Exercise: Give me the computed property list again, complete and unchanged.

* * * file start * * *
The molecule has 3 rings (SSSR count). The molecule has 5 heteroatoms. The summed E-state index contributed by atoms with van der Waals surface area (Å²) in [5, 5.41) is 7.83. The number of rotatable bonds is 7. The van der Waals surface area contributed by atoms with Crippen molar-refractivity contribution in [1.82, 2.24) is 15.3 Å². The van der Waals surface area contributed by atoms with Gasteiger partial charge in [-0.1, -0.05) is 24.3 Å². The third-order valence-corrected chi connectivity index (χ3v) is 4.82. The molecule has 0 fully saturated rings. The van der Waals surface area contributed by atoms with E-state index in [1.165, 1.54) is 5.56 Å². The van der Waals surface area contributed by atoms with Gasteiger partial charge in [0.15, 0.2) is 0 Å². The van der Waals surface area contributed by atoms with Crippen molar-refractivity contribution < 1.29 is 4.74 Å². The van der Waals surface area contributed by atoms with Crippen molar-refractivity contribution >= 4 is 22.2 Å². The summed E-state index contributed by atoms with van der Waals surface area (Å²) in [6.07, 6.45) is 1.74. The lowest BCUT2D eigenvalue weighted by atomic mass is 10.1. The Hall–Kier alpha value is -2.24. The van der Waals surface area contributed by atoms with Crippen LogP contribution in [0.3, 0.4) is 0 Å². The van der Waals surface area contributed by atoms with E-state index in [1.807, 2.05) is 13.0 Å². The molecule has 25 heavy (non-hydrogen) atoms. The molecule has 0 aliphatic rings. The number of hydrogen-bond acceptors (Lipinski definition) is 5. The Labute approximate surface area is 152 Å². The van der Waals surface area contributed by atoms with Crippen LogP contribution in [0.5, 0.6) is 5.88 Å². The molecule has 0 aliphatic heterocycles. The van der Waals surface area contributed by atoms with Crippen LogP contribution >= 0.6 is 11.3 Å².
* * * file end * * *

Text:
The molecule has 3 rings (SSSR count). The molecule has 5 heteroatoms. The summed E-state index contributed by atoms with van der Waals surface area (Å²) in [5, 5.41) is 7.83. The number of rotatable bonds is 7. The van der Waals surface area contributed by atoms with Crippen molar-refractivity contribution in [1.82, 2.24) is 15.3 Å². The van der Waals surface area contributed by atoms with Gasteiger partial charge in [-0.1, -0.05) is 24.3 Å². The third-order valence-corrected chi connectivity index (χ3v) is 4.82. The molecule has 0 fully saturated rings. The van der Waals surface area contributed by atoms with E-state index in [1.165, 1.54) is 5.56 Å². The van der Waals surface area contributed by atoms with Gasteiger partial charge in [0.15, 0.2) is 0 Å². The van der Waals surface area contributed by atoms with Crippen molar-refractivity contribution < 1.29 is 4.74 Å². The van der Waals surface area contributed by atoms with Crippen molar-refractivity contribution >= 4 is 22.2 Å². The summed E-state index contributed by atoms with van der Waals surface area (Å²) in [6.07, 6.45) is 1.74. The lowest BCUT2D eigenvalue weighted by atomic mass is 10.1. The Hall–Kier alpha value is -2.24. The van der Waals surface area contributed by atoms with Crippen LogP contribution in [0.3, 0.4) is 0 Å². The van der Waals surface area contributed by atoms with E-state index in [1.807, 2.05) is 13.0 Å². The molecule has 25 heavy (non-hydrogen) atoms. The molecule has 0 aliphatic rings. The number of hydrogen-bond acceptors (Lipinski definition) is 5. The Labute approximate surface area is 152 Å². The van der Waals surface area contributed by atoms with Crippen LogP contribution in [0.5, 0.6) is 5.88 Å². The molecule has 0 aliphatic heterocycles. The van der Waals surface area contributed by atoms with Crippen LogP contribution >= 0.6 is 11.3 Å².